A fascinating, little-known history on the evolution of an iconic city whose destiny was forever altered by a group of...

THE BATTLE FOR BEVERLY HILLS

A CITY'S INDEPENDENCE AND THE BIRTH OF CELEBRITY POLITICS

A focused overview of the people and events that shaped Beverly Hills.

Against a backdrop of the Roaring ’20s and the Prohibition Era, a scarcely addressed territorial skirmish simmered over the land now known as Beverly Hills. Journalist and media editor Clare writes passionately and knowledgeably about how a consortium of film celebrities known as the “Beverly Hills Eight”—spearheaded by silent film stars Mary Pickford and Douglas Fairbanks and including Will Rogers, Rudolph Valentino, and Tom Mix, among others—staked their careers on keeping the territory independent from annexation. In her enlightening, tight history lesson, the author retraces the area’s expansive legacy to its early roots as a lima bean plantation in the late 19th century, when two converging underground streams made the area farm-friendly, and then as an unproductive oil field at the beginning of the 1900s. Clare takes obvious pride in her research, particularly with the minute details of the region’s legacy. She casually dispels rumors about the real reasons the early motion picture industry migrated westward and the true origin of the Beverly Hills name (she offers no answer; it remains a mystery). Once Margaret Anderson constructed her iconic Beverly Hills Hotel and the young city began to face its challenges (water, the encroaching “decency brigade,” etc.), Pickford and Fairbanks established residency there, and the population boom began, which also made it ripe for hungry realtors eager to develop the land. Clare chronicles the diligent political spadework by Pickford, Fairbanks, and their group of eight, who all used their celebrity influence to advocate for the individuality of Beverly Hills and to “keep their Elysium intact and separate.” Thanks to the author’s solid research and intricate detail, this dedicated band of anti-annexationists receive a fitting commemoration.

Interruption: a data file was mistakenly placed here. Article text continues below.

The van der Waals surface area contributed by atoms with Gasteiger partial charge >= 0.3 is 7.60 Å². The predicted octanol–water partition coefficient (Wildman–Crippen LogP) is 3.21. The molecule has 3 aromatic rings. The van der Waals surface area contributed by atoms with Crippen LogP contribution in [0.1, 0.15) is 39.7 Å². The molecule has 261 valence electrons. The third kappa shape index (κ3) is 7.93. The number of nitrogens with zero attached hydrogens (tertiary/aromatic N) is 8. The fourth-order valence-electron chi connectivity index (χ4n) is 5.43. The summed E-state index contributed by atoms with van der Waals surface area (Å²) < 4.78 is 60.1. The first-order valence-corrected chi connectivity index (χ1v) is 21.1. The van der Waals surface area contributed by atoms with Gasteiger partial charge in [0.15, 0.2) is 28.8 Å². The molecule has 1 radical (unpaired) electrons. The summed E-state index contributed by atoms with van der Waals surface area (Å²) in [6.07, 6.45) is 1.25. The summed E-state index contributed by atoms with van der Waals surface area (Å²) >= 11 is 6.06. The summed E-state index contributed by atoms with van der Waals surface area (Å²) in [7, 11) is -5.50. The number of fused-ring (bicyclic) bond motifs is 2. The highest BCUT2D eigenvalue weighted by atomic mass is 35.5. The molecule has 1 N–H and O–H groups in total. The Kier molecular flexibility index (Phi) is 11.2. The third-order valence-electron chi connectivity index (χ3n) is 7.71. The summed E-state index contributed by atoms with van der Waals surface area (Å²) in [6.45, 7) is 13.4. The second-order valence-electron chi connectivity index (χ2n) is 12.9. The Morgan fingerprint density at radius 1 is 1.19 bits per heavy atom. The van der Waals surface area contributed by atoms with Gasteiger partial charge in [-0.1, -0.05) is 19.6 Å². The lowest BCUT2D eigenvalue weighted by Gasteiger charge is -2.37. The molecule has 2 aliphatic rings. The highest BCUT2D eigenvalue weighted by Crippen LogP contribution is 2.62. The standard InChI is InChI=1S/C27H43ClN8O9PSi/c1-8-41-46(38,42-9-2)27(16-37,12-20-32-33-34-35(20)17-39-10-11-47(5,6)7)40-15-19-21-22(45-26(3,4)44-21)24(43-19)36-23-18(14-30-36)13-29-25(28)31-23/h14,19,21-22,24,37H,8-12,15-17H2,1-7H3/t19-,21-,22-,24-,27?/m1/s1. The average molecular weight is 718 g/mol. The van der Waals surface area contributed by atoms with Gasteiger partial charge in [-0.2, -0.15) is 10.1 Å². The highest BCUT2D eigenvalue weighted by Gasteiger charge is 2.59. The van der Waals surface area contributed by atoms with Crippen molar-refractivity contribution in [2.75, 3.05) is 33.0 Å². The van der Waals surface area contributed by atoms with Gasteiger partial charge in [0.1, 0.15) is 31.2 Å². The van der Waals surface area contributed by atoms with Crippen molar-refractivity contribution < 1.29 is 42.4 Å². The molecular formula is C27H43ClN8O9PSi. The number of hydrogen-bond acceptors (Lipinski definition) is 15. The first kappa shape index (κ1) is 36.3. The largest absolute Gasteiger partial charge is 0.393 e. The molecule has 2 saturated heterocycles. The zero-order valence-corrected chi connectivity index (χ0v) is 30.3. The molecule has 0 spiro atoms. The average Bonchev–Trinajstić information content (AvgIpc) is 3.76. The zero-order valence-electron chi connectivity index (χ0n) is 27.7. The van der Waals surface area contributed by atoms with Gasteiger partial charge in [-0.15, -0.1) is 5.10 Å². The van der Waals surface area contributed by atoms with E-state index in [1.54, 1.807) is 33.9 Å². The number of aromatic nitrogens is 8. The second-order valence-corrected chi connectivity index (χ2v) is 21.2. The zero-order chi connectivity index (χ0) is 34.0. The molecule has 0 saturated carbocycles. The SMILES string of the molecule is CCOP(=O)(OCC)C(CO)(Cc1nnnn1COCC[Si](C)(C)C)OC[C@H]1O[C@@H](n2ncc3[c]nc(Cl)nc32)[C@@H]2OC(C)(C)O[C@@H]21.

A fascinating, little-known history on the evolution of an iconic city whose destiny was forever altered by a group of concerned celebrities.

Pub Date: March 6, 2018

ISBN: 978-1-250-12134-9

Page Count: 288

Publisher: St. Martin's

Review Posted Online: March 13, 2018

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The author's youthfulness helps to assure the inevitable comparison with the Anne Frank diary although over and above the...

NIGHT

Elie Wiesel spent his early years in a small Transylvanian town as one of four children. 

He was the only one of the family to survive what Francois Maurois, in his introduction, calls the "human holocaust" of the persecution of the Jews, which began with the restrictions, the singularization of the yellow star, the enclosure within the ghetto, and went on to the mass deportations to the ovens of Auschwitz and Buchenwald. There are unforgettable and horrifying scenes here in this spare and sombre memoir of this experience of the hanging of a child, of his first farewell with his father who leaves him an inheritance of a knife and a spoon, and of his last goodbye at Buchenwald his father's corpse is already cold let alone the long months of survival under unconscionable conditions.